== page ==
I was one who was not enthusiastic about chain saws and suggested alternative, so I suppose I may be the alleged perp, although, frankly, i am far from an "armchair quarterback" when it comes to cold weather, all confronted without a chainsaw (usually).

I have spent weeks,mostly above timberline, relying on uninsulated tents and adequate clothing to stay comfy. As my brother, living in Bemidji, MN, likes to say, "There is no bad weather, only bad clothing." Choosing a good shelter location, out of both the wind and cold air drainages, is quite important.

Temperatures do not have be all that cold for hypothermia to be an issue. I have never been colder than the time i made four scuba dives, fairly extended, in water 48- 50ish degrees F. Emerging from my last dive, I shivered uncontrollably until I warmed up. i was much colder than my -80F experience on Denali, where I was properly dressed for conditions. Wind is a hugely important factor in hypothermia, causing problems in rather mild conditions. For that matter, an essential clothing item is suitably windproof parka shell, usually over insulating layers. Keeping dry is also very important.

I can understand that in heavily forested areas, a chainsaw might well be a handy item, not only for firewood, but also for clearing a path through the occasional blowdown. When it comes strictly to firewood, I have always been able to gather firewood easily by collecting dead wood bare handed, occasionally breaking larger pieces by stomping - no need for either a hatchet or saw, even in snowy conditions. I have never felt the need to baton anything at all.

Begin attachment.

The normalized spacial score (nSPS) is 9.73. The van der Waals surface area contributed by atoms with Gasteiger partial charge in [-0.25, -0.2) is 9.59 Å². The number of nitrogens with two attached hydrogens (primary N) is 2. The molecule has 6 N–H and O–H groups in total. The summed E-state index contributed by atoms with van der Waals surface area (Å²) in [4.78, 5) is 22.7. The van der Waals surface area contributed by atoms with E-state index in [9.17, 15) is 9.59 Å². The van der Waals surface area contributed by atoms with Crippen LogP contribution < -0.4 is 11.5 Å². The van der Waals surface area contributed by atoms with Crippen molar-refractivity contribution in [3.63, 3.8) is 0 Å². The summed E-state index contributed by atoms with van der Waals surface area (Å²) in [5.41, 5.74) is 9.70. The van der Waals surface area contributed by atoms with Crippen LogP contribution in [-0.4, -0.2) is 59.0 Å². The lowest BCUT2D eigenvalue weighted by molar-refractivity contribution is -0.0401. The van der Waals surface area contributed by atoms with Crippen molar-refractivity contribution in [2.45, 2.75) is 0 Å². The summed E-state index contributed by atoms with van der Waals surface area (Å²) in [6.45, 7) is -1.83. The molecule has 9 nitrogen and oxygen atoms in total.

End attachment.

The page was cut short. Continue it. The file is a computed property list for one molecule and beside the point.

The most effective fire I have ever built was in the Arizona desert where our wood was desert ironwood, no pieces larger than 2" in diameter. We cooked a nice dinner, letting the flames die down. In the morning, the cols were still glowing, and our coffee and eggs were ready in jg time. I hated to extinguish that fire.

These days I rarely build fires. Canister and alcohol stoves, along with processed fuels (Esbit et al) work very well. But I still carry various means of igniting a wood fire, because you never know....

We now return you to our regularly programmed heated discussion.

Edited by hikermor (02/01/20 06:03 PM)
Geezer in Chief